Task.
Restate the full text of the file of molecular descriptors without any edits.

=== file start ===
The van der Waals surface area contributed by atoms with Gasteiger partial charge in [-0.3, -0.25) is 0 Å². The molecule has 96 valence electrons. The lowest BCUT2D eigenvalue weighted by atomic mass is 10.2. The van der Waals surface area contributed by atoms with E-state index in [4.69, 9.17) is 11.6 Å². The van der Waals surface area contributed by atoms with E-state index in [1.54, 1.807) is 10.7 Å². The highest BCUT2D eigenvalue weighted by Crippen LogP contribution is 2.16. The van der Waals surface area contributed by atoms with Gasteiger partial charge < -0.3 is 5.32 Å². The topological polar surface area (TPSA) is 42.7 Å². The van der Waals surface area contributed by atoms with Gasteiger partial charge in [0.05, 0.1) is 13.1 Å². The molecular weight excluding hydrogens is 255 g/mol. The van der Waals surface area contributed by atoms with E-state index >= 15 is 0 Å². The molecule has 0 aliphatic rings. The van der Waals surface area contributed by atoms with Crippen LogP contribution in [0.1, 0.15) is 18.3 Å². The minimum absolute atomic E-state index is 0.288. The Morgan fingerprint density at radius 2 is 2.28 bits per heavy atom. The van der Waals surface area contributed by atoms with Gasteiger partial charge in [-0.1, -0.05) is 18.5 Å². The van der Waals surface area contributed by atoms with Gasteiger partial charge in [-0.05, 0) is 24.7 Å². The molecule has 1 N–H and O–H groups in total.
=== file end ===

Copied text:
The van der Waals surface area contributed by atoms with Gasteiger partial charge in [-0.3, -0.25) is 0 Å². The molecule has 96 valence electrons. The lowest BCUT2D eigenvalue weighted by atomic mass is 10.2. The van der Waals surface area contributed by atoms with E-state index in [4.69, 9.17) is 11.6 Å². The van der Waals surface area contributed by atoms with E-state index in [1.54, 1.807) is 10.7 Å². The highest BCUT2D eigenvalue weighted by Crippen LogP contribution is 2.16. The van der Waals surface area contributed by atoms with Gasteiger partial charge < -0.3 is 5.32 Å². The topological polar surface area (TPSA) is 42.7 Å². The van der Waals surface area contributed by atoms with Gasteiger partial charge in [0.05, 0.1) is 13.1 Å². The molecular weight excluding hydrogens is 255 g/mol. The van der Waals surface area contributed by atoms with E-state index >= 15 is 0 Å². The molecule has 0 aliphatic rings. The van der Waals surface area contributed by atoms with Crippen LogP contribution in [0.1, 0.15) is 18.3 Å². The minimum absolute atomic E-state index is 0.288. The Morgan fingerprint density at radius 2 is 2.28 bits per heavy atom. The van der Waals surface area contributed by atoms with Gasteiger partial charge in [-0.1, -0.05) is 18.5 Å². The van der Waals surface area contributed by atoms with Gasteiger partial charge in [-0.05, 0) is 24.7 Å². The molecule has 1 N–H and O–H groups in total.